The Uptake of Web 2.0 Technologies, and its Impact on Visually Disabled Users

Our analysis shows that for the most popular 500 sites, JavaScript is used in 93%, Flash in 27% and about one-third (30%) use XMLHttpRequest, a technology used to generate dynamic updates. Uptake of XMLHttpRequest is approximately 2.3% per year across a random selection of 500 sites and is probably higher in the most popular sites. So, when examining dynamic updates from the perspective of visually disabled users, evidence suggests that, at best, most users can currently reach updated content, but they must do so manually, and are rarely given any automated indication that any update has occurred. With technologies enabling dynamic updating of content currently deployed in about 30% of the most popular sites, and increasing annually, action is urgently required if visually disabled users are to be able to use the Web.

JavaScript usage 1998–2008

JavaScript usage 1998–2008 (Top 20, Random Top 500, Random 5000 Sites)

So this is really an empirically backed call for action. We already know there are problems surrounding Web 2.0 and the use of access technology, but if you need to back yourself up then use us. This work looks at technology adoption over the last 10 years and place it in the context of the difficulties experienced by blind users in accessing this technology. Indeed, we perform a secondary analysis (open coded) of two mailing lists BCAB and WebAIM using ‘Archival Methods’ to unobtrusively understand the problems and experiences of their members.

This paper is in some way linked to our ‘Web accessibility guidelines: A lesson from the evolving Web’ paper.

ResearchBlogging.orgBrown, Andy and Jay, Caroline and Chen, Alex and Harper, Simon (2012). The uptake of Web 2.0 technologies, and its impact on visually disabled users Universal Access in the Information Society, 11 (2) DOI: 10.1007/s10209-011-0251-y

Citation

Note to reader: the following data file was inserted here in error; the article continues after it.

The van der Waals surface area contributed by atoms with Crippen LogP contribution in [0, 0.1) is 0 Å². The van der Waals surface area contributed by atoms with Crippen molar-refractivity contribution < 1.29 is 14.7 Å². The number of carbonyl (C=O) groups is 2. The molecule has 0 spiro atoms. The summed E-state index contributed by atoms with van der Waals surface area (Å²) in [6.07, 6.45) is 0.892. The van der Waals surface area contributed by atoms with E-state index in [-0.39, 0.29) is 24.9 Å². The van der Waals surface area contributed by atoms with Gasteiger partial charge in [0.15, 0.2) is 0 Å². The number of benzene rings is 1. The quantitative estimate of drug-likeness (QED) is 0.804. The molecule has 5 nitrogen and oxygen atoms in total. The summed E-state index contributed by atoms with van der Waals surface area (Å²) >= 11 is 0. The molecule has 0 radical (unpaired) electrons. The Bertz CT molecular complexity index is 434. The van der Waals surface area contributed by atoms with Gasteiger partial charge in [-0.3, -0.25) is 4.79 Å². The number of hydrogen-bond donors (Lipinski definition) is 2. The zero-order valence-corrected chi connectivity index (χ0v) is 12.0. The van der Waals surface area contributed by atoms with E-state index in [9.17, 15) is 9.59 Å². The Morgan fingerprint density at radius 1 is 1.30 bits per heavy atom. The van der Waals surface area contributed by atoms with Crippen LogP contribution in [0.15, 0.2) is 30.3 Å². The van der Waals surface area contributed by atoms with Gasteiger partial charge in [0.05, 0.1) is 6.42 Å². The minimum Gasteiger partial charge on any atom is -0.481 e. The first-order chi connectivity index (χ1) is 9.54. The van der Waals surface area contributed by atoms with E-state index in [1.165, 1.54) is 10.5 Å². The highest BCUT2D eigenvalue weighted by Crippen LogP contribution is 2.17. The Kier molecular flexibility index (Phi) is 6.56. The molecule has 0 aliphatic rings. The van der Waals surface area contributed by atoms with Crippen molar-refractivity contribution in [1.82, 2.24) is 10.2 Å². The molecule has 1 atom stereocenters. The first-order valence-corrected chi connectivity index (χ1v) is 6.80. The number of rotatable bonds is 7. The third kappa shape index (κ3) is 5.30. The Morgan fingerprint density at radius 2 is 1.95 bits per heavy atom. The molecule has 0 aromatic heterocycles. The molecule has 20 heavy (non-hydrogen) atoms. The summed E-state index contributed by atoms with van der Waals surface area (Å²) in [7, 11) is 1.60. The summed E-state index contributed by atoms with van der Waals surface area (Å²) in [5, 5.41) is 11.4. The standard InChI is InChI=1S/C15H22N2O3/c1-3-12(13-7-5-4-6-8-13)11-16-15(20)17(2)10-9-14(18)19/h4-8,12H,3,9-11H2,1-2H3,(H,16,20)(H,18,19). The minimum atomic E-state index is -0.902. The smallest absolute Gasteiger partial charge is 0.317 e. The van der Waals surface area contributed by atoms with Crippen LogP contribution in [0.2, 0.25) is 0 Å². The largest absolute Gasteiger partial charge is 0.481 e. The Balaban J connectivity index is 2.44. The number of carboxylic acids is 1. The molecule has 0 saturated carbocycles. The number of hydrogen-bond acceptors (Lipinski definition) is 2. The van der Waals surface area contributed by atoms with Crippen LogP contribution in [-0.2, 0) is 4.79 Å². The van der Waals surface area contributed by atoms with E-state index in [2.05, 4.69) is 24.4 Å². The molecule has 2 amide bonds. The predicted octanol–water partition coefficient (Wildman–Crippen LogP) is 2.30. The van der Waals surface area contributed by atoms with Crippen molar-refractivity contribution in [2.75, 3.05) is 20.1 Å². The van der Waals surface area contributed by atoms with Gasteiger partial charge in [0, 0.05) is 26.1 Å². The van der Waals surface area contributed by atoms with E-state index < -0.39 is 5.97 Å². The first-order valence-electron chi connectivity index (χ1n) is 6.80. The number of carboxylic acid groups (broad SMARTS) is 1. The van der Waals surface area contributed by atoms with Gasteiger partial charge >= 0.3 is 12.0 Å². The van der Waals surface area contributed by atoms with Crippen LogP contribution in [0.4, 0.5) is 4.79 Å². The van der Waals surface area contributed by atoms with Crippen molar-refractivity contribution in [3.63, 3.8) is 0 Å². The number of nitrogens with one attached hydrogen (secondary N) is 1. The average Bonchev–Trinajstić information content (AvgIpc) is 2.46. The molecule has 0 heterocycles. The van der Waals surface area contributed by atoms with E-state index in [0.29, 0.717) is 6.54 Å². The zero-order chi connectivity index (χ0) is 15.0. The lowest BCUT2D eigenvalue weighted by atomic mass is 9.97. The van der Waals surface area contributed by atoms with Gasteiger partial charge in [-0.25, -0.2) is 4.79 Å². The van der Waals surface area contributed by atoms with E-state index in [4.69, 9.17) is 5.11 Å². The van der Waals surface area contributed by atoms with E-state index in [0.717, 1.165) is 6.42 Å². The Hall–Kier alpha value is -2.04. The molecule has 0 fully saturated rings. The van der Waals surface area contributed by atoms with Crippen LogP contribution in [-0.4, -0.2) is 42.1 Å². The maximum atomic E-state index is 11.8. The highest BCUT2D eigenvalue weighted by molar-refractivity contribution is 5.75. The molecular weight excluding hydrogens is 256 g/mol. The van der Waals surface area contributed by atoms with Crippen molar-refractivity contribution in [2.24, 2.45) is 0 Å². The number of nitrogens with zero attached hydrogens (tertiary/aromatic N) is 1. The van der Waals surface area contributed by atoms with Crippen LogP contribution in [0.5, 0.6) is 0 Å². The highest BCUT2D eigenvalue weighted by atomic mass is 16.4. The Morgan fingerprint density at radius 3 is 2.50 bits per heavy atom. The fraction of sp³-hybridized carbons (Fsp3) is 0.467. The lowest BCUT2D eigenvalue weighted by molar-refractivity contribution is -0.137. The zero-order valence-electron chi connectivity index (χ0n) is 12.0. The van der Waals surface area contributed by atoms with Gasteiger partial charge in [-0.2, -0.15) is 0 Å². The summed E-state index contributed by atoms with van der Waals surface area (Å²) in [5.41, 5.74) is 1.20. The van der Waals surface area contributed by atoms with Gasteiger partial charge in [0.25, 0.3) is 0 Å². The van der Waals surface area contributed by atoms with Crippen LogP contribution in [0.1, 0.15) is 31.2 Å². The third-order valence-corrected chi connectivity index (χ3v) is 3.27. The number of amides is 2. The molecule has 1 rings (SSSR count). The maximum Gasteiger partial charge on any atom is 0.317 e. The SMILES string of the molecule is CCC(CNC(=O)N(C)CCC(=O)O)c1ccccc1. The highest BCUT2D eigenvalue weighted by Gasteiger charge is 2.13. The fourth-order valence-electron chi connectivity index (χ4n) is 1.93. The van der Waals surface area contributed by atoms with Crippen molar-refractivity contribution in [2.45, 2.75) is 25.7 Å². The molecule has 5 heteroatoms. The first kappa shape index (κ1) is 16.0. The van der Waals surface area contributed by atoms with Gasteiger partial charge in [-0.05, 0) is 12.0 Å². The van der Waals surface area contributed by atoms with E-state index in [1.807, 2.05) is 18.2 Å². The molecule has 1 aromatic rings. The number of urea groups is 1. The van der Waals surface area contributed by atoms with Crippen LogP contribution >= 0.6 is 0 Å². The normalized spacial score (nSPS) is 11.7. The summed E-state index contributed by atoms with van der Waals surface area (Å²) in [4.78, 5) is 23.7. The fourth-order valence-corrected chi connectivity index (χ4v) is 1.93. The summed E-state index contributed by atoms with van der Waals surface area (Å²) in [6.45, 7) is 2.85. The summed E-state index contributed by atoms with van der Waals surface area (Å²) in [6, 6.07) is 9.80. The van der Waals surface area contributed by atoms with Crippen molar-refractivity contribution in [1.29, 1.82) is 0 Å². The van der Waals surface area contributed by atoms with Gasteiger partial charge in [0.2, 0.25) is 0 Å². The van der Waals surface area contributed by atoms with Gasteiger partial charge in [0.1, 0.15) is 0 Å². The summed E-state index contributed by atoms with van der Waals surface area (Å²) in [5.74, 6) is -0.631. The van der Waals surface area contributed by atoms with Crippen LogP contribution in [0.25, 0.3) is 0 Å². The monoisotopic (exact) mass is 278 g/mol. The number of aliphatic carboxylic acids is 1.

@article{Harper2012qw,
Abstract = {World Wide Web (Web) documents, once delivered in a form that remained constant whilst viewed, are now often dynamic, with sections of a page able to change independently, either automatically or as a result of user interaction. In order to make these updates, and hence their host pages, accessible, it is necessary to detect when the update occurs and how it has changed the page, before determining how, when and what to present to the user. This can only be achieved with an understanding of both the technologies used to achieve dynamic updates and the human factors influencing how people use them. After proposing a user-centred classification of dynamic updates, this paper surveys the current state of technology from two perspectives: that of the developer, and those of visually disabled users. For the former group, the paper introduces some of the technologies that are currently available for implementing dynamic Web pages, before reporting on the results of experiments analysing current and historical Web pages to determine the extent of use of these technologies `in the wild’ and the trends in their uptake. The analysis shows that for the most popular 500 sites, JavaScript is used in 93%, Flash in 27% and about one-third (30%) use XMLHttpRequest, a technology used to generate dynamic updates. Uptake of XMLHttpRequest is approximately 2.3% per year across a random selection of 500 sites and is probably higher in the most popular sites. When examining dynamic updates from the perspective of visually disabled users, first an investigation is reported into which technologies (Web Browser and assistive technologies) are currently used by this group in the UK: Internet Explorer and JAWS are clear favourites. Then, the paper describes the results of an experiment, and supporting anecdotal evidence, which suggests that, at best, most users can currently reach updated content, but they must do so manually, and are rarely given any indication that any update has occurred. With technologies enabling dynamic updating of content currently deployed in about 30% of the most popular sites, and increasing annually, action is urgently required if visually disabled users are to be able to use the Web. The paper concludes by discussing some of the issues involved in making these updates accessible. },
Affiliation = {School of Computer Science, University of Manchester, Kilburn Building, Oxford Road, Manchester, UK},
Author = {Brown, Andy and Jay, Caroline and Chen, Alex and Harper, Simon},
Date-Added = {2012-08-23 09:40:55 +0100},
Date-Modified = {2012-08-23 09:43:57 +0100},
Doi = {http://dx.doi.org/10.1007/s10209-011-0251-y},
Issn = {1615-5289},
Issue = {2},
Journal = {Universal Access in the Information Society},
Keyword = {Computer Science,Web accessibility,Visually impaired,Screen readers,Dynamic content },
Note = {10.1007/s10209-011-0251-y},
Pages = {185-199},
Publisher = {Springer Berlin / Heidelberg},
Title = {The uptake of Web 2.0 technologies, and its impact on visually disabled users},
Url = {http://www.simonharper.info/publications/Harper2012qw.pdf},
Volume = {11},
Year = {2012},
Bdsk-Url-1 = {http://dx.doi.org/10.1007/s10209-011-0251-y}}

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